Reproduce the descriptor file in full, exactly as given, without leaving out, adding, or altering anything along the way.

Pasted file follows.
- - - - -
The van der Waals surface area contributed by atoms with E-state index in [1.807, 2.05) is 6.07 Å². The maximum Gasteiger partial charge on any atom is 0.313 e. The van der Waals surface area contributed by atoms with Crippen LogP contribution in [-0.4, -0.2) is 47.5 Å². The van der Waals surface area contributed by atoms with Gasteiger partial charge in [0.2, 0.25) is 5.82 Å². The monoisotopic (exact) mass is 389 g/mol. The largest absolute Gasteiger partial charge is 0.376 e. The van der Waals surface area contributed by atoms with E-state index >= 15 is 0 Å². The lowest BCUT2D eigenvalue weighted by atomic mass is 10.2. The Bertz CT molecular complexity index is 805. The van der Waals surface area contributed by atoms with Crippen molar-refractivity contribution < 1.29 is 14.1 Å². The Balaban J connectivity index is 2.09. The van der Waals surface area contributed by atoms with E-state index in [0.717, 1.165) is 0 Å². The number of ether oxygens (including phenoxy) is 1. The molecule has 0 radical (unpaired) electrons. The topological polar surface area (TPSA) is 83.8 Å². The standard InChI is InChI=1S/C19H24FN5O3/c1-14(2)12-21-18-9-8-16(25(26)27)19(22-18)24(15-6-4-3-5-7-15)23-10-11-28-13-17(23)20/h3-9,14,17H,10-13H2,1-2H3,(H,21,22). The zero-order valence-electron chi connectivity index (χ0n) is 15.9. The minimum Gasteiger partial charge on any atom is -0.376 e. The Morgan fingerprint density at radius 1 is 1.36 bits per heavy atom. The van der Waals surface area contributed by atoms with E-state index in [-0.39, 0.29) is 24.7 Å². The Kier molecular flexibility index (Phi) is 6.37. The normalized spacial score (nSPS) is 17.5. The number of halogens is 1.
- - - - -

The van der Waals surface area contributed by atoms with E-state index in [1.807, 2.05) is 6.07 Å². The maximum Gasteiger partial charge on any atom is 0.313 e. The van der Waals surface area contributed by atoms with Crippen LogP contribution in [-0.4, -0.2) is 47.5 Å². The van der Waals surface area contributed by atoms with Gasteiger partial charge in [0.2, 0.25) is 5.82 Å². The monoisotopic (exact) mass is 389 g/mol. The largest absolute Gasteiger partial charge is 0.376 e. The van der Waals surface area contributed by atoms with E-state index >= 15 is 0 Å². The lowest BCUT2D eigenvalue weighted by atomic mass is 10.2. The Bertz CT molecular complexity index is 805. The van der Waals surface area contributed by atoms with Crippen molar-refractivity contribution < 1.29 is 14.1 Å². The Balaban J connectivity index is 2.09. The van der Waals surface area contributed by atoms with E-state index in [0.717, 1.165) is 0 Å². The number of ether oxygens (including phenoxy) is 1. The molecule has 0 radical (unpaired) electrons. The topological polar surface area (TPSA) is 83.8 Å². The standard InChI is InChI=1S/C19H24FN5O3/c1-14(2)12-21-18-9-8-16(25(26)27)19(22-18)24(15-6-4-3-5-7-15)23-10-11-28-13-17(23)20/h3-9,14,17H,10-13H2,1-2H3,(H,21,22). The zero-order valence-electron chi connectivity index (χ0n) is 15.9. The minimum Gasteiger partial charge on any atom is -0.376 e. The Morgan fingerprint density at radius 1 is 1.36 bits per heavy atom. The van der Waals surface area contributed by atoms with E-state index in [-0.39, 0.29) is 24.7 Å². The Kier molecular flexibility index (Phi) is 6.37. The normalized spacial score (nSPS) is 17.5. The number of halogens is 1.